Myelofibrosis (pronounced MY-eh-loh-fy-BROH-sis) is a hematologic (blood) cancer that falls into the category of myeloproliferative neoplasms (MPNs). MPNs are a group of cancers that affect the bone marrow. Understanding more about this rare diagnosis, its potential treatments and the types of support available to you is key. The more you know and understand, the more prepared you will be to make important decisions in the future.

Following are the three main types of MPNs and the defining characteristic of each.

  • Essential thrombocythemia (ET) — too many platelets are produced.
  • Polycythemia vera (PV) — too many red blood cells are produced.
  • Primary myelofibrosis — too many fibroblasts, which are connective tissue cells that make and secrete collagen proteins, are produced.

The Basics of Myelofibrosis

It’s important to know how cancer develops and how it impacts bone marrow. Normally, cells divide in an orderly fashion. When they are worn out or damaged, they die, and new cells replace them. Cancer develops when genes within normal cells begin to change, or mutate. These cells – now called cancer cells – grow and displace normal cells.

Bone marrow is the soft, spongy center of some bones. It is where blood is created and is made up of blood stem cells, more mature blood-forming cells, fat cells and supporting tissues. Blood stem cells can become:

  • Red blood cells, which carry oxygen from the lungs to other parts of the body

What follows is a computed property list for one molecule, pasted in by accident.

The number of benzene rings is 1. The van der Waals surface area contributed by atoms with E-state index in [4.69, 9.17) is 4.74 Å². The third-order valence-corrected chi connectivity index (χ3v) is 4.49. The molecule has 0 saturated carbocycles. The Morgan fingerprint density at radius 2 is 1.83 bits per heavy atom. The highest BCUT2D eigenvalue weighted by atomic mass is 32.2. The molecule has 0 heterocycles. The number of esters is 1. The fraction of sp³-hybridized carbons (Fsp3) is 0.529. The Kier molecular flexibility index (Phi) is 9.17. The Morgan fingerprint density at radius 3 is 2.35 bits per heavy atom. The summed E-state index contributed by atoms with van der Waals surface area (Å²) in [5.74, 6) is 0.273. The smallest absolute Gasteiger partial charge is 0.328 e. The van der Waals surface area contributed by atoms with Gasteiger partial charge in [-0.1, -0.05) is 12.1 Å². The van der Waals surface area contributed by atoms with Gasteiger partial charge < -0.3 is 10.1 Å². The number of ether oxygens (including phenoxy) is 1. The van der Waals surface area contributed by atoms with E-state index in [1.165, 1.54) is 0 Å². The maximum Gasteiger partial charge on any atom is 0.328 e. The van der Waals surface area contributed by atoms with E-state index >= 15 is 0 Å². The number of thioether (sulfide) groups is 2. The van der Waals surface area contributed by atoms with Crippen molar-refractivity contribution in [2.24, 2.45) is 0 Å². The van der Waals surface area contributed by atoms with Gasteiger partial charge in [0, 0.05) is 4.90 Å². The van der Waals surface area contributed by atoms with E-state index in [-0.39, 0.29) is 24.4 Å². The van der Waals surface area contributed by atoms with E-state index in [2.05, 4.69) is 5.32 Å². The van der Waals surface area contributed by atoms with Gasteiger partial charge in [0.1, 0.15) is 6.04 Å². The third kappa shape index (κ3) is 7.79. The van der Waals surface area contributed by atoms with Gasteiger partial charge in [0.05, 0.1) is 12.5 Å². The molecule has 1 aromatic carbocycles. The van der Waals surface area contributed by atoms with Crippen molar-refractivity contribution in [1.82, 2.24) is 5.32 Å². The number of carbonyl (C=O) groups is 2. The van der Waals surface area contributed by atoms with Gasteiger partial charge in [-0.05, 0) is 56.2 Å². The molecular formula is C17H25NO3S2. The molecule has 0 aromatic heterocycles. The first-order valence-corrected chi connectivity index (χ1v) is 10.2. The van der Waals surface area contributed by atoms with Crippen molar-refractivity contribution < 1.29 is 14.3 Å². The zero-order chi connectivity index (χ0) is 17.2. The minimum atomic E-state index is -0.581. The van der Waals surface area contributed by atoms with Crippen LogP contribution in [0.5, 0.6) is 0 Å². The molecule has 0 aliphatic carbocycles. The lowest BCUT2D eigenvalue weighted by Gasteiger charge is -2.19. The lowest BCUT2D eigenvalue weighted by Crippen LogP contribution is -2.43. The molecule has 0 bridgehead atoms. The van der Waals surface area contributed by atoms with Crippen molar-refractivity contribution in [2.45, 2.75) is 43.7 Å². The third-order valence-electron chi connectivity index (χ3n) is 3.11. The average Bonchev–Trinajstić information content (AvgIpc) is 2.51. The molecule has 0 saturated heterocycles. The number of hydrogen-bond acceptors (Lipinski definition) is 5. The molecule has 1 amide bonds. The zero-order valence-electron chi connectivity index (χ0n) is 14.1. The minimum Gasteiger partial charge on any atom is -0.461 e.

• White blood cells, which fight off infection and other foreign intruders in the body
  • Platelets, which help with clotting to stop bleeding

Myelofibrosis starts in the bone marrow when abnormal blood stem cells produce immature cells that grow quickly and take over. The immature cells become fibrous and fill the bone marrow with scar tissue. As a result, not enough normal blood cells can be made, and other organs, such as the spleen or liver, may try to compensate and become enlarged in the process.

You may have some symptoms of the disease at diagnosis, and others may develop. These may include weight loss, feeling full quickly, fever, night sweats, fatigue, itching (especially after bathing), bone pain and abdominal discomfort or bloating. Your doctor will ask at each follow-up visit if you’re experiencing any of these symptoms. It is also important to let your doctor know if they occur between visits.

When myelofibrosis develops spontaneously, it is known as primary myelofibrosis. It can also arise from other bone marrow diseases. Both ET and PV can progress to myelofibrosis. When myelofibrosis develops from other blood disorders, including ET or PV, it is known as secondary myelofibrosis. Although myelofibrosis is considered a chronic blood cancer, in some cases it can transform to acute myeloid leukemia.

This content focuses on primary myelofibrosis and its diagnosis, treatment and side effects.

Diagnosing and Classifying Myelofibrosis

Each person’s disease develops differently with a variety of symptoms, which is why diagnosing myelofibrosis can take some time. Multiple tests are used to diagnose it, and other types of blood and bone marrow cancer that have similar features must be ruled out. Testing typically includes a physical exam, a symptom survey, blood tests, a bone marrow biopsy, and chromosome and specific gene testing, among others (see Genetic Testing). Imaging studies to evaluate the size of the liver and spleen are also commonly included in the initial evaluation.

Once the diagnosis is confirmed, your doctor will use a prognostic scoring system that determines your prognosis (outcome) based on risk factors. This helps your doctor develop a personalized treatment strategy for you.

The Dynamic International Prognostic Scoring System (DIPSS) Plus, which scores risk during treatment, is commonly used. It divides risk into four tiers: low risk, intermediate-1 risk, intermediate-2 risk and high risk. You will be treated based on your risk score and other factors (see Treatment Options). Multiple prognostic scoring systems exist. If you are unsure which one your doctor used, ask.